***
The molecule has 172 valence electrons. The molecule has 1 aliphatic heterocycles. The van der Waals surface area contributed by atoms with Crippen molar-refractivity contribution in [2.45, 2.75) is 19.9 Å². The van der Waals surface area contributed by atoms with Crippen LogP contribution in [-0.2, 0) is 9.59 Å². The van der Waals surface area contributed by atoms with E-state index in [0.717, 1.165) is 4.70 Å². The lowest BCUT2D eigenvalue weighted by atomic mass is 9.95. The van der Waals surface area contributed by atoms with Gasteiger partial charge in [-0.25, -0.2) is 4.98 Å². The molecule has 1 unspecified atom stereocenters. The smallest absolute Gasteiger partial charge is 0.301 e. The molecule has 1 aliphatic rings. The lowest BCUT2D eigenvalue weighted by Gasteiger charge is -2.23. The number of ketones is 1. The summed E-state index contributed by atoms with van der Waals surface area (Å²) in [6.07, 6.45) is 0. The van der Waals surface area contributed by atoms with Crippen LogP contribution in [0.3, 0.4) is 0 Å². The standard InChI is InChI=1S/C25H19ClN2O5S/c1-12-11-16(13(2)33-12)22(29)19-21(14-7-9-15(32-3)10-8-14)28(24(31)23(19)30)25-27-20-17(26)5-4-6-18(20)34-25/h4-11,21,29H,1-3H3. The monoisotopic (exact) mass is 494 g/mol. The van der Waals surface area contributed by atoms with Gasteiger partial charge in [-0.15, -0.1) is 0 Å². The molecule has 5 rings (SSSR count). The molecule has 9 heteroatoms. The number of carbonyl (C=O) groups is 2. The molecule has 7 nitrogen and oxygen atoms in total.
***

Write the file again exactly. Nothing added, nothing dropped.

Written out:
The molecule has 172 valence electrons. The molecule has 1 aliphatic heterocycles. The van der Waals surface area contributed by atoms with Crippen molar-refractivity contribution in [2.45, 2.75) is 19.9 Å². The van der Waals surface area contributed by atoms with Crippen LogP contribution in [-0.2, 0) is 9.59 Å². The van der Waals surface area contributed by atoms with E-state index in [0.717, 1.165) is 4.70 Å². The lowest BCUT2D eigenvalue weighted by atomic mass is 9.95. The van der Waals surface area contributed by atoms with Gasteiger partial charge in [-0.25, -0.2) is 4.98 Å². The molecule has 1 unspecified atom stereocenters. The smallest absolute Gasteiger partial charge is 0.301 e. The molecule has 1 aliphatic rings. The lowest BCUT2D eigenvalue weighted by Gasteiger charge is -2.23. The number of ketones is 1. The summed E-state index contributed by atoms with van der Waals surface area (Å²) in [6.07, 6.45) is 0. The van der Waals surface area contributed by atoms with Crippen LogP contribution in [0.3, 0.4) is 0 Å². The standard InChI is InChI=1S/C25H19ClN2O5S/c1-12-11-16(13(2)33-12)22(29)19-21(14-7-9-15(32-3)10-8-14)28(24(31)23(19)30)25-27-20-17(26)5-4-6-18(20)34-25/h4-11,21,29H,1-3H3. The monoisotopic (exact) mass is 494 g/mol. The van der Waals surface area contributed by atoms with Gasteiger partial charge in [-0.15, -0.1) is 0 Å². The molecule has 5 rings (SSSR count). The molecule has 9 heteroatoms. The number of carbonyl (C=O) groups is 2. The molecule has 7 nitrogen and oxygen atoms in total.